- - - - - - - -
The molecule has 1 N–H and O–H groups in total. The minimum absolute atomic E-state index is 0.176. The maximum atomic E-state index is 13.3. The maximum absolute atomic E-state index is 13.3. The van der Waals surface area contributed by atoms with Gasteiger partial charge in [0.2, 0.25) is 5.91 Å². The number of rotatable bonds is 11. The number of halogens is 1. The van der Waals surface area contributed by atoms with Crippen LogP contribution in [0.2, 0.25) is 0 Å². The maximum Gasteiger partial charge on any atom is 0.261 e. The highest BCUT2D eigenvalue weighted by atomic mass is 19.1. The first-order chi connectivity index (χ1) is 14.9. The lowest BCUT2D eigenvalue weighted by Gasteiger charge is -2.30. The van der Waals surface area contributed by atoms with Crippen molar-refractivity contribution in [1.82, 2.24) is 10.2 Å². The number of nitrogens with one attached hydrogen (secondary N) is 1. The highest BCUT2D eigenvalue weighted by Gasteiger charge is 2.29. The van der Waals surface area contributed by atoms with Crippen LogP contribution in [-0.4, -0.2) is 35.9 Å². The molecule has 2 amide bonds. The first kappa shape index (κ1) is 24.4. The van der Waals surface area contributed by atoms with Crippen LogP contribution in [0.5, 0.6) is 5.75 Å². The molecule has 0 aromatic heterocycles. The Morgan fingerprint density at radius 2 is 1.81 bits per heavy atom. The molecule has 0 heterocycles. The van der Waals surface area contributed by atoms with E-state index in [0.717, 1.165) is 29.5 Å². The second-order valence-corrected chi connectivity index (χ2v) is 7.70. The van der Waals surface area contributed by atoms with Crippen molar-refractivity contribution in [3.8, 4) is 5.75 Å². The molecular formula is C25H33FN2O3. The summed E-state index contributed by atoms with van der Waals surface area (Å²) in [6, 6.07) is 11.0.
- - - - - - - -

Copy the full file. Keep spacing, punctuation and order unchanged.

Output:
The molecule has 1 N–H and O–H groups in total. The minimum absolute atomic E-state index is 0.176. The maximum atomic E-state index is 13.3. The maximum absolute atomic E-state index is 13.3. The van der Waals surface area contributed by atoms with Gasteiger partial charge in [0.2, 0.25) is 5.91 Å². The number of rotatable bonds is 11. The number of halogens is 1. The van der Waals surface area contributed by atoms with Crippen LogP contribution in [0.2, 0.25) is 0 Å². The maximum Gasteiger partial charge on any atom is 0.261 e. The highest BCUT2D eigenvalue weighted by atomic mass is 19.1. The first-order chi connectivity index (χ1) is 14.9. The lowest BCUT2D eigenvalue weighted by Gasteiger charge is -2.30. The van der Waals surface area contributed by atoms with Crippen molar-refractivity contribution in [1.82, 2.24) is 10.2 Å². The number of nitrogens with one attached hydrogen (secondary N) is 1. The highest BCUT2D eigenvalue weighted by Gasteiger charge is 2.29. The van der Waals surface area contributed by atoms with Crippen LogP contribution in [-0.4, -0.2) is 35.9 Å². The molecule has 2 amide bonds. The first kappa shape index (κ1) is 24.4. The van der Waals surface area contributed by atoms with Crippen LogP contribution in [0.5, 0.6) is 5.75 Å². The molecule has 0 aromatic heterocycles. The Morgan fingerprint density at radius 2 is 1.81 bits per heavy atom. The molecule has 0 heterocycles. The van der Waals surface area contributed by atoms with E-state index in [0.717, 1.165) is 29.5 Å². The second-order valence-corrected chi connectivity index (χ2v) is 7.70. The van der Waals surface area contributed by atoms with Crippen molar-refractivity contribution in [3.8, 4) is 5.75 Å². The molecular formula is C25H33FN2O3. The summed E-state index contributed by atoms with van der Waals surface area (Å²) in [6, 6.07) is 11.0.